- Centralized control to enable intelligent, end-to-end control and management of the network resources
- Abstraction of the network, using a defined information model and interfaces, to facilitate simplified integration with business applications
- Openness, to spur rapid innovation and enable multi-vendor interoperability
With respect to SDN control, Blue Planet MCP has a clear advantage: it is founded on Blue Planet’s open, extensible software architecture. Blue Planet is a proven platform that offers centralized control and automation, and ease of integration with higher-layer business applications and B/OSS through open interfaces.
- The Blue Planet Resource Adapter framework has been leveraged within MCP for granular Fault, Configuration, Accounting, Performance, Security (FCAPS) management of Ciena’s packet and optical portfolio.
- Additional microservices include end-to-end service provisioning and management across the Ciena domain, based on discovered and planned network resources.
- A scalable, multi-layer Path Computation Engine (PCE) computes optimized working and restoration paths, and signals dynamic configuration to the network elements.
- A comprehensive information model stores the entire network and service topology, providing the necessary abstraction to support programmatic control.
- Real-time aggregation and analysis of network utilization and performance monitoring metrics provide the centralized intelligence to drive service assurance and online network planning.
All the above capabilities roll up into an MCP domain controller that provides fully integrated lifecycle operations. This level of automation and intelligence is a far cry from traditional, closed network management systems (NMS) that are often constrained to a single technology layer or product family, and lack the scalability for end-to-end management of network resources, let alone end-to-end planning and assurance of the services running on top of that infrastructure.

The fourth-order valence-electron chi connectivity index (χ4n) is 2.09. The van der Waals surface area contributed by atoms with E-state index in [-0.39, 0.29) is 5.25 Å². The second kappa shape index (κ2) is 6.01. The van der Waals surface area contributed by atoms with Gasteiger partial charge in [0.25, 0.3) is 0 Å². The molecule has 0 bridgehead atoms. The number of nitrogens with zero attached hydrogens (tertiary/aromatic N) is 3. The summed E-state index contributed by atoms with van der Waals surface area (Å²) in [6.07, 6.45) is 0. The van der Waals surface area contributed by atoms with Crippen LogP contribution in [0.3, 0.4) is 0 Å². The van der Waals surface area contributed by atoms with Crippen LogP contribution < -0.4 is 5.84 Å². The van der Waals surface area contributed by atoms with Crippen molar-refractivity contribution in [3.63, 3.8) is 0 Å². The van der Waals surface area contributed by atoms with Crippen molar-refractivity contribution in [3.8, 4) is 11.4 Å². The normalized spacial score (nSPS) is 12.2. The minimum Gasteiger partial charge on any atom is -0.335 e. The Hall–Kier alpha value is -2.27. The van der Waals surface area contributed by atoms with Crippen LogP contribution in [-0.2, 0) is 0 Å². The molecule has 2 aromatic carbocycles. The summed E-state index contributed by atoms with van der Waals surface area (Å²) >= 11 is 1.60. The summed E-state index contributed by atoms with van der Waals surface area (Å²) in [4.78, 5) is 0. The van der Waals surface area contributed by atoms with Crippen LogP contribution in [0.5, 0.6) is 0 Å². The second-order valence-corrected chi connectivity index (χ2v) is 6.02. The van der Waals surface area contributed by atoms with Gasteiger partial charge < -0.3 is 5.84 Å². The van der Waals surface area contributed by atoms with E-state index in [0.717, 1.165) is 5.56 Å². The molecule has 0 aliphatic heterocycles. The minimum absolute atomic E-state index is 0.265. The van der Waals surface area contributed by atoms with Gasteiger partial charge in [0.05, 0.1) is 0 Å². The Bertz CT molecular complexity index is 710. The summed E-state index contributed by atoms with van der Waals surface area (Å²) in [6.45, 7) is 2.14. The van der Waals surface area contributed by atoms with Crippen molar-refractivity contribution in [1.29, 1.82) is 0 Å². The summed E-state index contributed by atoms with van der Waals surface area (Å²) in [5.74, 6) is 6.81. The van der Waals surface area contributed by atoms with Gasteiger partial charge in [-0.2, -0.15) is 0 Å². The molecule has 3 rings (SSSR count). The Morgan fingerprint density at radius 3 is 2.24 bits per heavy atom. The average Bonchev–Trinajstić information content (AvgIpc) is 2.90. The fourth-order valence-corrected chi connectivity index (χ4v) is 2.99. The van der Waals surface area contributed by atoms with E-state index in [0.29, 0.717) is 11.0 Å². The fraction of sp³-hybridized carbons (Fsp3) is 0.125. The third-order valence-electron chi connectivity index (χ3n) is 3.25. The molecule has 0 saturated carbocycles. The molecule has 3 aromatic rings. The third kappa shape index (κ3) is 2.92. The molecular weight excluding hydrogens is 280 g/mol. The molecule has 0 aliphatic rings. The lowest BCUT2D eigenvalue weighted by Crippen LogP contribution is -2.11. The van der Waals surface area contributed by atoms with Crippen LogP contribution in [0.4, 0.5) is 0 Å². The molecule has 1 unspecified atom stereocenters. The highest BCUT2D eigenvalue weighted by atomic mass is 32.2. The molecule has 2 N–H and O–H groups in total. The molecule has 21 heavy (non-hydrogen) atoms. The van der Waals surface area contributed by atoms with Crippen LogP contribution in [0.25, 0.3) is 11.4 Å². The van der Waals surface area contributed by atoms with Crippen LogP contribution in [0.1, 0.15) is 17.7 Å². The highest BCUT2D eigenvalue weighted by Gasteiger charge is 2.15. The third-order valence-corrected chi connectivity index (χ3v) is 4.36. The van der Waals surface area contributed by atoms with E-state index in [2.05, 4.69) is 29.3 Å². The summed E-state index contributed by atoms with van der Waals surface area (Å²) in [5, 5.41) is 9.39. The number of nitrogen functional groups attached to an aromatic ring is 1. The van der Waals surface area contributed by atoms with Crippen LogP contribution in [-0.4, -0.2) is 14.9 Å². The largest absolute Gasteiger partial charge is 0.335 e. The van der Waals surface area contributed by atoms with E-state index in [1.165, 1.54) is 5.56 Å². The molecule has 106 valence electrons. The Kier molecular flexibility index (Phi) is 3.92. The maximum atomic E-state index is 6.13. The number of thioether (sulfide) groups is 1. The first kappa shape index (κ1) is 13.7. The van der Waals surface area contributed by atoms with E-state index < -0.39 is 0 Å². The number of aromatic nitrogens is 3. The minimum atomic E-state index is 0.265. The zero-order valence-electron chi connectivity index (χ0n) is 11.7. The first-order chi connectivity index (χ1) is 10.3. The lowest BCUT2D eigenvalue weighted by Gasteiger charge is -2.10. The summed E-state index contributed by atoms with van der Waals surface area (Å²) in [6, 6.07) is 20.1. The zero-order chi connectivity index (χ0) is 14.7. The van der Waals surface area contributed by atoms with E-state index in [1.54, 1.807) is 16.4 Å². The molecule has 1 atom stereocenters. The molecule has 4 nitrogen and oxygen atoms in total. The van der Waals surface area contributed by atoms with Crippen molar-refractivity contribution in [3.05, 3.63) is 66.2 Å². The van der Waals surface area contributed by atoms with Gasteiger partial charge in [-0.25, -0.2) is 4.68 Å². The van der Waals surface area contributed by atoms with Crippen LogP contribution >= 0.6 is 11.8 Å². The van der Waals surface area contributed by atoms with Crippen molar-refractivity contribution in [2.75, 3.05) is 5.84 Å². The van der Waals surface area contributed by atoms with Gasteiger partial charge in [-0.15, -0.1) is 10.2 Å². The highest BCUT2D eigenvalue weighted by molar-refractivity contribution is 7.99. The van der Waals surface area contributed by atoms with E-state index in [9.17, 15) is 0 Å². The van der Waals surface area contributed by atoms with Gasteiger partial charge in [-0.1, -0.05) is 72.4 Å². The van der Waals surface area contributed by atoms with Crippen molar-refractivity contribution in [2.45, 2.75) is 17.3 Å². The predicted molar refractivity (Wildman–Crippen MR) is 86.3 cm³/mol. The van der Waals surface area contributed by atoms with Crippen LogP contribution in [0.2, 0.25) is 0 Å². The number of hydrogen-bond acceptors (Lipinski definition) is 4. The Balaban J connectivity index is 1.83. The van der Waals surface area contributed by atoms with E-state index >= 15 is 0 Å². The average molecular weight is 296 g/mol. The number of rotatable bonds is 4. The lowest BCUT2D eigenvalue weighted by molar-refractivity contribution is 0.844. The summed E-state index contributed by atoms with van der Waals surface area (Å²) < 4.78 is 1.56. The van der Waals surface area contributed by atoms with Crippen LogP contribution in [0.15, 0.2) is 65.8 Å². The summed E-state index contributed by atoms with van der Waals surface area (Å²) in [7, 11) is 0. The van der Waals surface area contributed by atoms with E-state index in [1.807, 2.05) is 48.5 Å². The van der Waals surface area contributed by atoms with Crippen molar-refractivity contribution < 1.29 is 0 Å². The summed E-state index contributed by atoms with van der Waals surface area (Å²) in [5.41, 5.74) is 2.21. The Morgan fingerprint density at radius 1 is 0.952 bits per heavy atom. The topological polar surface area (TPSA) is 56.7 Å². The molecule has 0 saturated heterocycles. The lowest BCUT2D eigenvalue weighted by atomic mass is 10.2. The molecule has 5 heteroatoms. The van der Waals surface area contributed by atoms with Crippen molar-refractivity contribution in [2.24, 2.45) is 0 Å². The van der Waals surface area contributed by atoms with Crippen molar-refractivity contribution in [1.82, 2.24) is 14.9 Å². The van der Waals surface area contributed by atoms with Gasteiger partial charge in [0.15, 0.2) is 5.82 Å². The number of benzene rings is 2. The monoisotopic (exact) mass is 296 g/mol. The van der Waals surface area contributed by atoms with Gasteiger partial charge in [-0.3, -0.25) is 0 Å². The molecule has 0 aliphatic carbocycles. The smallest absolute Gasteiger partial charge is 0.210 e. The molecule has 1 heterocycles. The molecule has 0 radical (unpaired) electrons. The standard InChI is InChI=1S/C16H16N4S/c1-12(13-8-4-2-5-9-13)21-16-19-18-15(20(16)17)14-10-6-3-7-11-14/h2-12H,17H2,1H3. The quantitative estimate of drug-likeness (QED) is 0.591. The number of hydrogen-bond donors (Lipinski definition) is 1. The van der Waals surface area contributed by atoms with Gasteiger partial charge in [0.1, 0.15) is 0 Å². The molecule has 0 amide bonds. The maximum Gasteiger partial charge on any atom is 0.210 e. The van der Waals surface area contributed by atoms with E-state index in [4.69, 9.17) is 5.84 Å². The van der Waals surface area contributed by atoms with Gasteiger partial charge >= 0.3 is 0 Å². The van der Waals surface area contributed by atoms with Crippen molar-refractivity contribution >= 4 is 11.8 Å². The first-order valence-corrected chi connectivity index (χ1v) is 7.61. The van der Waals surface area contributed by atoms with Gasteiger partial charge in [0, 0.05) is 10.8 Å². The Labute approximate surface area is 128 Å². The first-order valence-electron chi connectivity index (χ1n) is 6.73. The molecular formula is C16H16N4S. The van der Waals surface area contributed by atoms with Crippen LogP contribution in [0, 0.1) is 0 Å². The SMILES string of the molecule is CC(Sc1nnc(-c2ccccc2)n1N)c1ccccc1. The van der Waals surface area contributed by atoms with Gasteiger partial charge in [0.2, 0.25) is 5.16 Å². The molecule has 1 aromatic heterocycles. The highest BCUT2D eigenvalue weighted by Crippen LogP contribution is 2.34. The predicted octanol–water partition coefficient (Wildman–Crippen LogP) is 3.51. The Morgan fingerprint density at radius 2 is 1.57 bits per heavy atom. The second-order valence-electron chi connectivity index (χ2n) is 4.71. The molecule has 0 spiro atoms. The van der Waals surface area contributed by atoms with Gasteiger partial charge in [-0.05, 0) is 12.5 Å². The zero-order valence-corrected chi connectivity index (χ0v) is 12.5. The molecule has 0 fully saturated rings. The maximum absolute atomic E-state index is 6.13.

Above all, flexibility of deployment is a key differentiator of SDN in comparison to legacy systems. This is essential, as each communications service provider (CSP) or Internet content provider (ICP) has a unique network, composed of multi-vendor multi-domains. Also, their operational environment is composed of multiple interconnected systems. With the benefit of open APIs, SDN Controllers can integrate seamlessly with existing systems, and each other, to support overarching business applications. As shown in Figure 2, Blue Planet MCP controls the Ciena domain, whereas a 3rd party domain controller manages another vendor or technology domain. In order to automate services from end-to-end across multiple domains, Blue Planet Multi-Domain Service Orchestration (MDSO) functions as an agnostic, higher-tier service orchestration layer.
Figure 2. Multi-tier, multi-vendor SDN deployment option
SDN adoption is picking up pace amongst operators, notably in multi-layer transport networks, with an astounding 15% growth quarter on quarter, according to ACG Research’s Q3-2016 worldwide Transport/Multi-Layer SDN report. Blue Planet’s pedigree, coupled with Ciena’s leadership in SDN-enabled optical and Ethernet infrastructure, has earned the company a top 5 ranking for overall multi-layer SDN across Metro, Edge, Core, and Control Software. As the market continues to evolve, Ciena is committed to working with its ecosystem partners and customers alike, to deliver on SDN’s objectives of service agility and operational simplicity.